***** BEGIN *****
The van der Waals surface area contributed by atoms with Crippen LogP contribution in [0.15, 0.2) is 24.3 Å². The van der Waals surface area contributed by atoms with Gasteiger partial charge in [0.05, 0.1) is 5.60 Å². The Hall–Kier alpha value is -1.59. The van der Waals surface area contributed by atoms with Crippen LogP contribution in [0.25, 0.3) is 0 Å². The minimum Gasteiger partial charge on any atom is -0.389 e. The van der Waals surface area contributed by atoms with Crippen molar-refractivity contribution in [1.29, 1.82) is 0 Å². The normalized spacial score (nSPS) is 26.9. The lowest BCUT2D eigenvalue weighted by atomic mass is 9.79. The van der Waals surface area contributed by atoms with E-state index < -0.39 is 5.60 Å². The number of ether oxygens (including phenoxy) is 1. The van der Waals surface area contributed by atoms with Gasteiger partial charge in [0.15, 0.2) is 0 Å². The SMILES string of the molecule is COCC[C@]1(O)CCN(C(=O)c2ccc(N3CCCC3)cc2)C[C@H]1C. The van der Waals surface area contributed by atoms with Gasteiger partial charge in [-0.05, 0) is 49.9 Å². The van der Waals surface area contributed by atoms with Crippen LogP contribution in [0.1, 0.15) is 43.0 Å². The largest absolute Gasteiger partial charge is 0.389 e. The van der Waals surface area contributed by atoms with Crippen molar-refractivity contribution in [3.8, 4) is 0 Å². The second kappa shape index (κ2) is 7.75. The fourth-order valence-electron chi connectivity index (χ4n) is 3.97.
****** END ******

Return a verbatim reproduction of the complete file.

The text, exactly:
The van der Waals surface area contributed by atoms with Crippen LogP contribution in [0.15, 0.2) is 24.3 Å². The van der Waals surface area contributed by atoms with Gasteiger partial charge in [0.05, 0.1) is 5.60 Å². The Hall–Kier alpha value is -1.59. The van der Waals surface area contributed by atoms with Crippen LogP contribution in [0.25, 0.3) is 0 Å². The minimum Gasteiger partial charge on any atom is -0.389 e. The van der Waals surface area contributed by atoms with Crippen molar-refractivity contribution in [1.29, 1.82) is 0 Å². The normalized spacial score (nSPS) is 26.9. The lowest BCUT2D eigenvalue weighted by atomic mass is 9.79. The van der Waals surface area contributed by atoms with E-state index < -0.39 is 5.60 Å². The number of ether oxygens (including phenoxy) is 1. The van der Waals surface area contributed by atoms with Gasteiger partial charge in [0.15, 0.2) is 0 Å². The SMILES string of the molecule is COCC[C@]1(O)CCN(C(=O)c2ccc(N3CCCC3)cc2)C[C@H]1C. The van der Waals surface area contributed by atoms with Gasteiger partial charge in [-0.05, 0) is 49.9 Å². The van der Waals surface area contributed by atoms with Crippen LogP contribution in [0.1, 0.15) is 43.0 Å². The largest absolute Gasteiger partial charge is 0.389 e. The van der Waals surface area contributed by atoms with Crippen molar-refractivity contribution in [3.8, 4) is 0 Å². The second kappa shape index (κ2) is 7.75. The fourth-order valence-electron chi connectivity index (χ4n) is 3.97.